Onward, Christian Zionists
The fastest growing Israel support group in America.
Aug 2, 2010, Vol. 15, No. 43 • By JENNIFER RUBIN
In Washington, D.C.’s convention center they danced the horah, sang Hebrew songs, and waved American and Israeli flags. Charlie Daniels played Hatikvah on his fiddle. It wasn’t a bar mitzvah, or a gathering of the pro-Israel group AIPAC. It was the fifth annual summit of an even larger pro-Israel organization, the nation’s largest: Christians United for Israel, better known as CUFI.
Photo Credit: AP, Sebastian Scheiner
A few hours before addressing the convention, its founder, Pastor John Hagee, explained how CUFI came to exist. “I went to Israel in 1978 as a tourist with a group of people from my church and I came home a Zionist,” he said. “I felt the presence of God in the city of Jerusalem like no place on earth.” Praying at the Western Wall, he realized he had to “do everything in my power to bring Christians and Jews together in an atmosphere of mutual esteem and acceptance.”
At first, he didn’t know how to begin. But in 1981, after an Israeli airstrike blew up the Iraqi nuclear reactor at Osirak, “the American media went after Israel hammer and claw. I saw the door of opportunity open. I told my wife as we watched the television with the news anchor berating Israel and Menachem Begin, ‘We are going to have a night for Israel.’ ”
Hagee approached the local Jewish leaders to suggest a gala fundraiser. He deadpanned, “They looked at me like I had a serious and contagious rash.” Hagee won them over, held a news conference with an orthodox rabbi announcing the event, and “within hours started receiving death threats at the church. We had the night for Israel, and it was terrific.” When a bomb threat came, he remembered declaring, “If these gun-toting anti-Semites think they can shut us down by threatening us, we are going to do it every year until they get used to it!”
Through his ministry and then with the founding of CUFI in 2006, Hagee has been at it ever since. “CUFI began with 400 evangelicals in February 2006. Today we have 426,000 members.” The purpose of the group, Hagee said, was to give “every pro-Israel Christian and Christian church the opportunity to stand up and speak up for Israel.” When they lobby on Capitol Hill, he said, his members “ask the leadership of our government to stop putting pressure on Israel to divide Jerusalem and the land of Israel.”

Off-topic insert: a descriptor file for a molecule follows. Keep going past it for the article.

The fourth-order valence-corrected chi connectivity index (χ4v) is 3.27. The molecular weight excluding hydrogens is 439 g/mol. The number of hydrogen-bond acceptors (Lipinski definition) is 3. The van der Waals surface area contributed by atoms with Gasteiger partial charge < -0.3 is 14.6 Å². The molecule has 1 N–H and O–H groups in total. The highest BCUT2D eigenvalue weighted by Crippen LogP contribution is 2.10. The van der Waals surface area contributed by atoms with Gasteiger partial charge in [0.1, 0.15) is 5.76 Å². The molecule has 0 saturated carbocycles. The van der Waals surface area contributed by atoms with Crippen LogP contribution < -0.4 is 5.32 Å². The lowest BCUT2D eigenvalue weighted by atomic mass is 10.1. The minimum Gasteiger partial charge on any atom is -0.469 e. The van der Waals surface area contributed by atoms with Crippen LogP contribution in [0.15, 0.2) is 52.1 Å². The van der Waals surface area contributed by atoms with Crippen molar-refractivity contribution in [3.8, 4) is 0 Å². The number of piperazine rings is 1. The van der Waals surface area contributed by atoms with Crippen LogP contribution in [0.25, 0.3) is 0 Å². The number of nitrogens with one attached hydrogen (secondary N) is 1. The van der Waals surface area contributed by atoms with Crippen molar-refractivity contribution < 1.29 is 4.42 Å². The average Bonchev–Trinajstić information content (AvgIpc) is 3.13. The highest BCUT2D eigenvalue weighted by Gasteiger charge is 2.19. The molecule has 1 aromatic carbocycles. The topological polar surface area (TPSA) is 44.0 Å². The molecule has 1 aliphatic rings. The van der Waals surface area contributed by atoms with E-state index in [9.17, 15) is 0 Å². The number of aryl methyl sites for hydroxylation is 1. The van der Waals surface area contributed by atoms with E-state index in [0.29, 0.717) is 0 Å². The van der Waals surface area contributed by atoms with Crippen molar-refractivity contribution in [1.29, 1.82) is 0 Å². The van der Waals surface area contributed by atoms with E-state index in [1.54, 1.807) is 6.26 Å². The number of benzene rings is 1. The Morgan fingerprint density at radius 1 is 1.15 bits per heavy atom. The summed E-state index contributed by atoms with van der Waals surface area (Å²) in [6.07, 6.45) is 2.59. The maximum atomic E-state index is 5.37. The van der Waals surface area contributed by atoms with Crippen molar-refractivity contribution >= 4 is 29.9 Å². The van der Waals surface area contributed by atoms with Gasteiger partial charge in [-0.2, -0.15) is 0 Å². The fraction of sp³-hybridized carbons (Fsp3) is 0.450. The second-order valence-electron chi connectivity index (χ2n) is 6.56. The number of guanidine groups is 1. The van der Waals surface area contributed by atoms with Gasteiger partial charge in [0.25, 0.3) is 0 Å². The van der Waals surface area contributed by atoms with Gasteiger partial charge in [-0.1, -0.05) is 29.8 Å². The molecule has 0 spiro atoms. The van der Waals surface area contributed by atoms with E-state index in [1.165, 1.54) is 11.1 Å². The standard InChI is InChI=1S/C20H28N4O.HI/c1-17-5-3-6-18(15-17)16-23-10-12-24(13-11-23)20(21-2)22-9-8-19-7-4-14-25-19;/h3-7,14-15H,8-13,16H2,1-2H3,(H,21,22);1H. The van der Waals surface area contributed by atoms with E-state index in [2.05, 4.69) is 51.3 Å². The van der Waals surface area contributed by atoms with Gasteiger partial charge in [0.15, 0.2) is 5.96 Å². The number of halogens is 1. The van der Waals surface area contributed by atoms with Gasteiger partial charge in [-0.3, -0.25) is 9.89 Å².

Since 2006, CUFI has held hundreds of events nationwide, raising $43 million for humanitarian work (including that of Migdal Ohr in Galilee which serves disadvantaged youth and the Kiryat Yam absorption center for Ethiopian Jews) and inspiring Christian support for the Jewish state. Pastor Scott Thomas of Lakeland, Florida, explained that thousands have rediscovered the “Judeo part of our faith.” He recalled a Tampa Night for Israel that raised money for flak jackets to protect IDF troops in Tiberius, and a night in Pensacola that bought a bomb shelter for residents of Sderot, the small town on the receiving end of rockets launched by Hamas from Gaza.
Now, with the Iranian nuclear threat growing, relations with the Obama administration tumultuous, and assaults on Israel in international bodies a daily occurrence, Israel can use some real friends. At the banquet, Senator Joe Lieberman—he introduced himself as “your brother Joseph”—observed that this “is a time when the people of Israel feel more vulnerable and isolated than in a long time. . . . But because of CUFI and Christian Zionists throughout the world the people and the children of Israel do not feel isolated from the international community of faith.”
CUFI members affirm the consonance between their faith, patriotism, and support for Israel. Thomas explains, “When I stand up for Israel, I stand up for America.” He says that his members’ religious roots bring them to support Israel, but recent events have mobilized them to confront biased media accounts, fundraise, lobby, educate fellow Christians, and pray for Israel. “The Bible directs us, but the facts inform us,” he says.
Unlike many Jewish organizations, CUFI continues to grow. Pastor Carlos Ortiz, who conducts Hispanic outreach for the group, has helped bring in 1,500 churches. Among Jews, there remains some skepticism and some outright hostility. Yet Hagee noted progress among those Jews whose support for Israel is grounded in their faith. “There is a level of comfort between Christians and Jews who believe in and accept the Torah as the word of God.” His own devotion is an expression of his Christian faith. He explained:
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